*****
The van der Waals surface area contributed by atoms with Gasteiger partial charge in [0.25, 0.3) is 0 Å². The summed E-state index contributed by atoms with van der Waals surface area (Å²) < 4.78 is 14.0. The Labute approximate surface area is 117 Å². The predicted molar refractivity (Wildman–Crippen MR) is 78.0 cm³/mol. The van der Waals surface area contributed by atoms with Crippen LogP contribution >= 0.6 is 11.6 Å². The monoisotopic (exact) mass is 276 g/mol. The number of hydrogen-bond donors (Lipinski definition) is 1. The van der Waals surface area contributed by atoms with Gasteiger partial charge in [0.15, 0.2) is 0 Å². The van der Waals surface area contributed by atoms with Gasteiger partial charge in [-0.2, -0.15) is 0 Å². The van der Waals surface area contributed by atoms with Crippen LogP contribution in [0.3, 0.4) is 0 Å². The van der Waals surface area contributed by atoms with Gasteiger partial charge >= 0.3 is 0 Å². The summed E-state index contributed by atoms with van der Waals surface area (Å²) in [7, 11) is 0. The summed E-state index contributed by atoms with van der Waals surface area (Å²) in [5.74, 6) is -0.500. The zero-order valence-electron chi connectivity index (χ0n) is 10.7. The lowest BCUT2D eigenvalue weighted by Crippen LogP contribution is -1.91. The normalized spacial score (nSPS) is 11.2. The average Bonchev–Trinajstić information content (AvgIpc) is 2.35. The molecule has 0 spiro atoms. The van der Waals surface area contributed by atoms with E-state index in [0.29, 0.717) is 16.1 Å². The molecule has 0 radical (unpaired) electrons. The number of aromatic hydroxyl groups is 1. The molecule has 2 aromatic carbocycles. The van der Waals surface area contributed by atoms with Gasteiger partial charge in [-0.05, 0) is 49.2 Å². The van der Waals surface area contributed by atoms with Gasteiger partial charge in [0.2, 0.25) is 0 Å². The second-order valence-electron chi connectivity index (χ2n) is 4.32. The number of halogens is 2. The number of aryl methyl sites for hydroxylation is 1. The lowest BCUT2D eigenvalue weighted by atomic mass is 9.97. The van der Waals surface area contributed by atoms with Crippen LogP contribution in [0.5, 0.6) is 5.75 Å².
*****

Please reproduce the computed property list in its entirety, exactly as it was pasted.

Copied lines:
The van der Waals surface area contributed by atoms with Gasteiger partial charge in [0.25, 0.3) is 0 Å². The summed E-state index contributed by atoms with van der Waals surface area (Å²) < 4.78 is 14.0. The Labute approximate surface area is 117 Å². The predicted molar refractivity (Wildman–Crippen MR) is 78.0 cm³/mol. The van der Waals surface area contributed by atoms with Crippen LogP contribution >= 0.6 is 11.6 Å². The monoisotopic (exact) mass is 276 g/mol. The number of hydrogen-bond donors (Lipinski definition) is 1. The van der Waals surface area contributed by atoms with Gasteiger partial charge in [0.15, 0.2) is 0 Å². The van der Waals surface area contributed by atoms with Gasteiger partial charge in [-0.2, -0.15) is 0 Å². The van der Waals surface area contributed by atoms with Crippen LogP contribution in [0.3, 0.4) is 0 Å². The van der Waals surface area contributed by atoms with Gasteiger partial charge >= 0.3 is 0 Å². The summed E-state index contributed by atoms with van der Waals surface area (Å²) in [7, 11) is 0. The summed E-state index contributed by atoms with van der Waals surface area (Å²) in [5.74, 6) is -0.500. The zero-order valence-electron chi connectivity index (χ0n) is 10.7. The lowest BCUT2D eigenvalue weighted by Crippen LogP contribution is -1.91. The normalized spacial score (nSPS) is 11.2. The average Bonchev–Trinajstić information content (AvgIpc) is 2.35. The molecule has 0 spiro atoms. The van der Waals surface area contributed by atoms with E-state index in [0.29, 0.717) is 16.1 Å². The molecule has 0 radical (unpaired) electrons. The number of aromatic hydroxyl groups is 1. The molecule has 2 aromatic carbocycles. The van der Waals surface area contributed by atoms with Gasteiger partial charge in [-0.05, 0) is 49.2 Å². The van der Waals surface area contributed by atoms with Gasteiger partial charge in [0.2, 0.25) is 0 Å². The second-order valence-electron chi connectivity index (χ2n) is 4.32. The number of halogens is 2. The number of aryl methyl sites for hydroxylation is 1. The lowest BCUT2D eigenvalue weighted by atomic mass is 9.97. The van der Waals surface area contributed by atoms with Crippen LogP contribution in [0.5, 0.6) is 5.75 Å².